How the project team have driven high levels of material reuse
After hearing about the steel from 1 Broadgate being extracted during demolition and sold to another developer to be used in other London project, I went to visit Sir Robert McAlpine’s site and learn a bit more.
139 tonnes of structural steel from British Land’s 1 Broadgate project was bought by property investment and development business, Fabrix. The steel is to be used on their 55 Great Suffolk Street and Roots in the Sky - Blackfriars Crown Court projects, both in London’s Southwark district. The projects are estimated to complete in Q2 2023 and Q3 2025 respectively.
What is clear from looking at this example is that both projects need to be as committed as each other to make this happen. On the demolition side at 1 Broadgate, there is a team aiming for zero waste to go to landfill and with heavy focus on trying to find reuse solutions (buyers or takers) for the material rather than just recycling. Whilst on the Fabrix side, there is a team of designers, fabricators and project managers figuring out how to use second-hand steel in their Client’s new buildings.
For me, this further reinforces that for larger scale material reuse to happen in our industry, the direct link of ‘project A to project B’ should be severed - instead, project A feeds a material exchange, or pool, from which project B would review the inventory and secure the stock it requires. This would result in a much more liquid market, where designers are able to select from a wider ranger of second-hand material. It should also reduce storage challenges and the likelihood that despite any good intentions if the perfect donor project doesn’t present itself then material reuse might not happen.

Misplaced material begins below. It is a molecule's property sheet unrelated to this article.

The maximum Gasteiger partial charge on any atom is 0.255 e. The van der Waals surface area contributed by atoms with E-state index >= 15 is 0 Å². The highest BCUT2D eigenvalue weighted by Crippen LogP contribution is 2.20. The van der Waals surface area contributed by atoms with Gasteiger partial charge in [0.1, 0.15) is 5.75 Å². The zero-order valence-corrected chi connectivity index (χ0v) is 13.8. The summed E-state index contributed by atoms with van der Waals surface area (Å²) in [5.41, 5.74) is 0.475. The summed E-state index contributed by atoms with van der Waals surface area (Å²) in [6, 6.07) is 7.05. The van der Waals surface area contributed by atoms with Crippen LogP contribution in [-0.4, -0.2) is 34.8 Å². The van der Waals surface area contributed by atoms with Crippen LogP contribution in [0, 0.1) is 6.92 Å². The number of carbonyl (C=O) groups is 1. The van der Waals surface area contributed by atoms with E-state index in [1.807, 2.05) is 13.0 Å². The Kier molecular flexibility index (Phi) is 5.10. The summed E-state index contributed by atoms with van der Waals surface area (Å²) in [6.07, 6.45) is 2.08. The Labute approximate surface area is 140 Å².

Back to the 139 tonnes. In the scheme of the two Fabrix projects this is still relatively minimal, but this is the start and should be seen as a proof of the concept. I absolutely commend all three project teams and both clients, who I encourage to share more detail as a case study for others to learn from.
For anyone thinking about doing this on their project, the British Constructional Steelwork Association (BCSA) has recently published the 1st edition of the Sustainability Specification (Annex J) for structural steelwork for building construction, including sections on project specification requirements for sustainability and reusing structural steel. BCSA are behind the National Structural Steelwork Specification (NSSS), so this is key for the sector.
Key members of the consultant team behind this fantastic effort are listed by Fabrix as AKT II, Symmetrys Structural and Civil Engineers, Gardiner & Theobald LLP, Quantem, Cantillon Limited and Cleveland Steel & Tubes Ltd.
On 1 Broadgate, the team have produced a YouTube video on their circular economy work, which is linked below (or see website here). Well done to Simon at Sir Robert McAlpine and to both Lawrence and Elpida at Cantillon. They explain how they undertook pre-demolition audits and specific circular economy workshops to explore opportunities for maximising the value of materials in the existing building. As well as the structural steel, they also sent back over 30,000 raised access floor tiles, reused the granite facade in new terrazzo flooring and repurposed doors into benches and tables in the site welfare.
In the future, I hope to see more examples like this, with even more materials being reused and kept higher up their value chain.